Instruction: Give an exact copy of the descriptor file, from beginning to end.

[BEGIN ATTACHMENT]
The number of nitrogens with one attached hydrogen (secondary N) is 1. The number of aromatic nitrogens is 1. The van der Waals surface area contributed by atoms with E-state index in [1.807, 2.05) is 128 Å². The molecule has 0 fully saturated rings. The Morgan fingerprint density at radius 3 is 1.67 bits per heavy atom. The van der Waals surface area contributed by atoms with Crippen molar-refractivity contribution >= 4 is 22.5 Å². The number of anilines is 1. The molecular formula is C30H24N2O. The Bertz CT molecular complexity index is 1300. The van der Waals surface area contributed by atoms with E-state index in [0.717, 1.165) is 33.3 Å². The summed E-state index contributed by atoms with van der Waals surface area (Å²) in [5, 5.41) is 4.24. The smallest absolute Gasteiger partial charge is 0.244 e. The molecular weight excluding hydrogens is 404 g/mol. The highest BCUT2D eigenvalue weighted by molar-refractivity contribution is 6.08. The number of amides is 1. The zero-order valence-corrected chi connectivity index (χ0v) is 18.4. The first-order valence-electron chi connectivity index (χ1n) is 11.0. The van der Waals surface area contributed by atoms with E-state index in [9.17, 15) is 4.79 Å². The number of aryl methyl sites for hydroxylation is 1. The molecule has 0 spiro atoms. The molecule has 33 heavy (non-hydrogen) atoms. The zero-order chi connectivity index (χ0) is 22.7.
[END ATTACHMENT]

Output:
The number of nitrogens with one attached hydrogen (secondary N) is 1. The number of aromatic nitrogens is 1. The van der Waals surface area contributed by atoms with E-state index in [1.807, 2.05) is 128 Å². The molecule has 0 fully saturated rings. The Morgan fingerprint density at radius 3 is 1.67 bits per heavy atom. The van der Waals surface area contributed by atoms with Crippen molar-refractivity contribution >= 4 is 22.5 Å². The number of anilines is 1. The molecular formula is C30H24N2O. The Bertz CT molecular complexity index is 1300. The van der Waals surface area contributed by atoms with E-state index in [0.717, 1.165) is 33.3 Å². The summed E-state index contributed by atoms with van der Waals surface area (Å²) in [5, 5.41) is 4.24. The smallest absolute Gasteiger partial charge is 0.244 e. The molecular weight excluding hydrogens is 404 g/mol. The highest BCUT2D eigenvalue weighted by molar-refractivity contribution is 6.08. The number of amides is 1. The zero-order valence-corrected chi connectivity index (χ0v) is 18.4. The first-order valence-electron chi connectivity index (χ1n) is 11.0. The van der Waals surface area contributed by atoms with E-state index in [9.17, 15) is 4.79 Å². The number of aryl methyl sites for hydroxylation is 1. The molecule has 0 spiro atoms. The molecule has 33 heavy (non-hydrogen) atoms. The zero-order chi connectivity index (χ0) is 22.7.